Annals of Biomedical Engineering

, Volume 41, Issue 9, pp 1889–1898

An Insider’s Perspective on Entrepreneurial Program Development at a Small and a Large Institution



Entrepreneurship educators have an opportunity to learn from the entrepreneurship programs at both small colleges and large universities that have already sprouted up and experienced growth, challenges, failures, and ultimate successes. Programs that have contributed to the current entrepreneurship milieu can help leaders who are launching new programs or retooling existing ones, providing information to assist in defining their outcome objectives and refining their offerings. The development of new entrepreneurship programs, one at a private liberal arts institution and one at a large state-related research university, is evaluated. The common threads of “what worked” are identified, highlighting themes that other institutions of any size undertaking new initiatives can leverage. Themes discussed include the identification of institutional champions, communication with members of the “student supply chain,” and offering both non-credit, experience-based opportunities and dynamic for-credit courses. In addition, implementing a strategy that includes faculty partnerships, designated advisory boards, and refined bootstrapping skills helps to ensure that robust human and capital resources are available for program delivery, growth, and sustainability.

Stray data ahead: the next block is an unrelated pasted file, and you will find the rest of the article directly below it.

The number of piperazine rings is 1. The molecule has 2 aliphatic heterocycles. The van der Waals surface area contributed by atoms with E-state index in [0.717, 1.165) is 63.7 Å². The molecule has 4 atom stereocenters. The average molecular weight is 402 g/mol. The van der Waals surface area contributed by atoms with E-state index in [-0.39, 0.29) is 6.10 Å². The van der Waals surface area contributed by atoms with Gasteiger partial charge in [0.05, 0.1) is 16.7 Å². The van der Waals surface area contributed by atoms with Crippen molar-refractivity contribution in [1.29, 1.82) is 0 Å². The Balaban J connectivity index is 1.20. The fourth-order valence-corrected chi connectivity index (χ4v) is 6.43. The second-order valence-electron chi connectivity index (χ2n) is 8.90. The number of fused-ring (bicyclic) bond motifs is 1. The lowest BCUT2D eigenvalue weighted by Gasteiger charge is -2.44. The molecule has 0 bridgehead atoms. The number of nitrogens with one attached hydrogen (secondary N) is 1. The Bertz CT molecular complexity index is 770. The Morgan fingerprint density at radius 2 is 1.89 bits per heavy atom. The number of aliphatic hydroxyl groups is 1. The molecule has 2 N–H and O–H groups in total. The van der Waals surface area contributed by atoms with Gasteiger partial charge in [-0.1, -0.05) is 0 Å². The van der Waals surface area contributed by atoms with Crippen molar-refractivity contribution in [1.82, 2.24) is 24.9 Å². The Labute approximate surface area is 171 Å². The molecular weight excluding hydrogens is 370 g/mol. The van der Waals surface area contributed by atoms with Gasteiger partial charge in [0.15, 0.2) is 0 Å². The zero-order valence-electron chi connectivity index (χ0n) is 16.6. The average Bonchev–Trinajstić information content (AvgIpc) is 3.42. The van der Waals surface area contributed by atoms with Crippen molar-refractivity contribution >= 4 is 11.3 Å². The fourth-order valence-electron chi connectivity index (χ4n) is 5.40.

Education Curriculum Experience-based Partnerships Advisory boards Bootstrapping 


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Copyright information

© Biomedical Engineering Society 2013

Authors and Affiliations

  1. 1.Lehigh UniversityBethlehemUSA

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